JOHN SHIRK – Today’s Relationship-Building Principle comes from First Corinthians 13:5.
Love “is not easily angered.”
God’s love serves to temper our anger when patience is tested. We are not prone to emotional outbursts when guided by God’s love.
That is not to say that we are never angered. Jesus vented His anger when He saw God’s house of worship turned into a den of robbers. There are some injustices in this world that should upset us to the point of doing something about it.
However, when we are motivated by love, we are not easily angered or easily offended when someone disappoints us. We stay calm and cool. If there are differences to work out, love compels us to use conversations rather than shouting matches to address them. James 1:19 instructs us to “be slow to become angry, for man’s anger does not bring about the righteous life that God desires.”
Being slow to become angry is a relationship-building principle to take to heart in the Year of Connection.
JOHN SHIRK – Today’s Relationship-Building Principle comes from First Corinthians 13:5.
“Love is not self-seeking.”
Sin is an “I” centered word. So is Pride. Selfish desires get in the way of thriving relationships.
The focus of true love goes beyond ourselves. In the context of our relationship with God, the focus is on bringing glory to God. In the context of our relationship with others, the focus is on blessing them with encouragement, a servant’s heart, and edifying words.
Joy can be an acronym for “Jesus, Others, Yourself”. With those priorities in that order, the door is open for us to experience the joy of living out the Gospel.
Focusing beyond ourselves is a relationship-building principle to take to heart in the Year of Connection.
JOHN SHIRK – Today’s Relationship-Building Principle comes from First Corinthians 13:4.
“Love is patient, love is kind.”
With love, we recognize that people are in process. They have room for growing in maturity and character development, just as we have room for growth in these areas. With patience, we give our friends and neighbors time and opportunity to grow. We work with them so that they might develop into the kind of person that God calls them to be. Jesus is our ultimate example of patience. Mark 16 says that as the disciples went out and preached the Gospel, the Lord worked with them. He was working with men who had room for growth.
With love, we also exercise kindness. This means that we have a friendly disposition in our relationships. We show consideration for the needs of others, and seek to be a blessing in their lives. There is great influence in kindness. Romans 2:4 talks about God’s kindness leading us toward repentance. Lives can change in dramatic ways when kindness is expressed in our relationships.
Patience and kindness are qualities that benefit our marriages, family relationships, and friendships.
Exercising patience and kindness is a relationship-building principle to take to heart in the Year of Connection.
JOHN SHIRK -Today’s Relationship-Building Principle comes from Proverbs 14:22.
“Do not those who plot evil go astray? But those who plan what is good find love and faithfulness.”
Plans indicate our intentions to act. This verse is referring to the principle of sowing and reaping.
If we sow evil plans, we will stray off course from God’s intended will for our lives, and the outcome leads to confusion, dissension, and pain. Someone gets hurt when evil plans are carried out. If our plans are evil, God’s remedy is for us to turn back before we carry out those plans.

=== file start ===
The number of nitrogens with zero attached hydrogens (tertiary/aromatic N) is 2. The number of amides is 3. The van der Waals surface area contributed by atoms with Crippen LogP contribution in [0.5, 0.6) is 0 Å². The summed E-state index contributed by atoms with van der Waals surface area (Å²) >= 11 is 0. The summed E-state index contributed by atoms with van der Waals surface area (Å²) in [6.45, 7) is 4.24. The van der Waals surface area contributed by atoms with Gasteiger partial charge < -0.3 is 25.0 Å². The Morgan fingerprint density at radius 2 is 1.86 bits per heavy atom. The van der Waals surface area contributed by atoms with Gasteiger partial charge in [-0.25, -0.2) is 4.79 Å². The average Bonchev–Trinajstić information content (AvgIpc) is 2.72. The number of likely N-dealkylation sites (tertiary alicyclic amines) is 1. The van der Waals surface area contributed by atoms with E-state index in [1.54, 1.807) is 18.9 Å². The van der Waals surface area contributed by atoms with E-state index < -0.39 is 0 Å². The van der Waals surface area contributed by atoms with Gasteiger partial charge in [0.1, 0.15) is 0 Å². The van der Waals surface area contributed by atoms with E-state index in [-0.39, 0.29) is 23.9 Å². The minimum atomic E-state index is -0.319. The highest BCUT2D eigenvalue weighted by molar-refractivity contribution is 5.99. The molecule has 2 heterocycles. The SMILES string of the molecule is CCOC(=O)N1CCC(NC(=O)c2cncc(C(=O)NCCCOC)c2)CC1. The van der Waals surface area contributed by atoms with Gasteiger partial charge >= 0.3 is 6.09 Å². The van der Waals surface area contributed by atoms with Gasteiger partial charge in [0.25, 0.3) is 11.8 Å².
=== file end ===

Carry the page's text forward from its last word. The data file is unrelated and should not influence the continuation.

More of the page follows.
If the Lord directs our plans, those plans will be consistent with love and faithfulness, and good fruit will flow out of our actions. A generous person who refreshes others will be refreshed. What we send out is often what comes back. Those who plan what is good open the door for thriving relationships and for the name of the Lord to be honored.
Making plans that are good in the eyes of the Lord is a vital relationship-building principle to take to heart in the Year of Connection.
JOHN SHIRK – God’s people are called to live in community. The evidence of that can be found in the “One another” statements of the Bible. This week’s relationship-building principles have been taking a look at some of these “one another” statements to better understand how God wants us to relate with other members of God’s family.
First John 3:11 says, “This is the message you heard from the beginning: We should love one another.”
Love is at the heart of the “one another” commands in the Bible. These specific commands scattered throughout the New Testament include: “Encourage one another, serve one another, forgive whatever grievances you may have against one another, accept one another as Christ accepted you, spur one another on toward love and good deeds, honor one another above yourselves, live in harmony with one another, offer hospitality to one another without grumbling, clothe yourselves with humility toward one another, instruct one another. Be kind and compassionate to one another.
These specific “one another” statements are useful to help us examine whether or not we are walking in love as God calls us to love.
Loving God’s family with a godly attitude is a vital relationship-building principles to take to heart in the Year of Connection.
God’s people are called to live in community. The evidence of that can be found in the “One another” statements of the Bible. This week’s relationship-building principles take a look at some of these “one another” statements to better understand how God wants us to relate with other members of God’s family.
Today’s Relationship-Building Principle comes from Hebrews 13:1.
“Keep on loving one other as brothers and sisters.”
The command to love one another is given at least 12 times in the New International Version of the Bible. Here, the emphasis on love is to be consistent in expressing love for God’s people as family members. Sometimes, family members have conflict, but when the love of God is our guiding influence, these conflicts are opportunities to grow more mature personally, and grow closer in community.